SoWashCo is becoming more and more diverse every year, but have you noticed diversity is held tightly to Newport and Woodbury’s West end? NFSI Principal, Cynthia Maldonado tells me “The largest non-English home language in our district is Spanish”. MDE Report Card stats reveal native Spanish speakers make up 8.8% of the public school population.
Common sense conclusion: As more and more native Spanish speakers join NFSI, it will inherently become more and more Hispanic (or Latino) – less and less American. Slowly but surely, races will be separated by school buildings. Call it equity … Call it whatever modern day will call it … but if we cower in fear now for being called racist, then our kindness has the potential to segregate.
The Middle School and High School are situated conveniently on the West end. The Pathway, as it was designed, will be a very smooth process for native Spanish speakers – not so much though for native English speakers. Which make one wonder … If the Pathway was designed to be accessible for the predominantly non-white population, then what does that say about the Pathway mission statement?
“Preparing students linguistically, academically and socially to contribute to, and thrive in, an ever-changing world.”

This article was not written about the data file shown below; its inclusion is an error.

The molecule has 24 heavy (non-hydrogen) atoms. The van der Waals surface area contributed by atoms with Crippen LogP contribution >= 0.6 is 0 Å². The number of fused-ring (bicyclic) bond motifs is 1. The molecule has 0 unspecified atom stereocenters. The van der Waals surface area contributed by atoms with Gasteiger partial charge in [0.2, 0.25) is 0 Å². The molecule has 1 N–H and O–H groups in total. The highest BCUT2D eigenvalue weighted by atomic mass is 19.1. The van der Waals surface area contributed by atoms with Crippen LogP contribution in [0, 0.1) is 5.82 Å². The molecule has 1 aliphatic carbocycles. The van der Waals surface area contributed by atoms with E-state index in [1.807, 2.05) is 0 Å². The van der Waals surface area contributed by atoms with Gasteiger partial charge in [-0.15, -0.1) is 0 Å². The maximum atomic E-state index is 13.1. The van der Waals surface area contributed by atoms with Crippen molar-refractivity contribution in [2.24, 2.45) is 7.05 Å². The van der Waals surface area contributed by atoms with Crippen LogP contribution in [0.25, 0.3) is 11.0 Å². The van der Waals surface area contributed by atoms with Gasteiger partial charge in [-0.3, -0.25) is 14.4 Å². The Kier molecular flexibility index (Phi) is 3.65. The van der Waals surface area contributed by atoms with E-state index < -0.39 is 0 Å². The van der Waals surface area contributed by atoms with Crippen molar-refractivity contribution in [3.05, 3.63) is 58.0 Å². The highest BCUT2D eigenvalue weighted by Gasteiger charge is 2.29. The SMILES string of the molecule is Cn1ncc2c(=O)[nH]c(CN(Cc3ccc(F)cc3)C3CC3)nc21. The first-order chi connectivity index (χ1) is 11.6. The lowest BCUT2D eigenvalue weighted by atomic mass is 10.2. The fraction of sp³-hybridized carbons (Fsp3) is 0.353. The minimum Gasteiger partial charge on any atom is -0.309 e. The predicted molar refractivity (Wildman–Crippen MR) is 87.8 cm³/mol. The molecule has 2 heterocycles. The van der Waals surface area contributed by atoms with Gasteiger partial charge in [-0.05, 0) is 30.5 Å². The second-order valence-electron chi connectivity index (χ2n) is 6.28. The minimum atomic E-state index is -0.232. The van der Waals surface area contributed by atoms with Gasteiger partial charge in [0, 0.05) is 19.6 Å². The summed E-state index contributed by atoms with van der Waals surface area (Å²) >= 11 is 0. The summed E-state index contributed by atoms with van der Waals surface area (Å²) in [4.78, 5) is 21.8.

Will an “equitable inclusive dual language Immersion” program solve this problem? No, it will not.
Which leads me to my final observation.
Who is God in Spanish Immersion?
Christianity is very important to the Hispanic and Latino people. I’m not sure what the exact statistic is, but faith in God is growing faster in Central and South America than in the North, and faster than most places around the world. The American public school is quite hostile toward a God loving people though. It will not meet the Latino (or Hispanic) culture where they are at. I believe it will try to change their culture. Maybe it is the protective side of me, or maybe it is simply my humanity that does not want to stand by and watch evil overtake the young, the vulnerable, the weak, and the oppressed.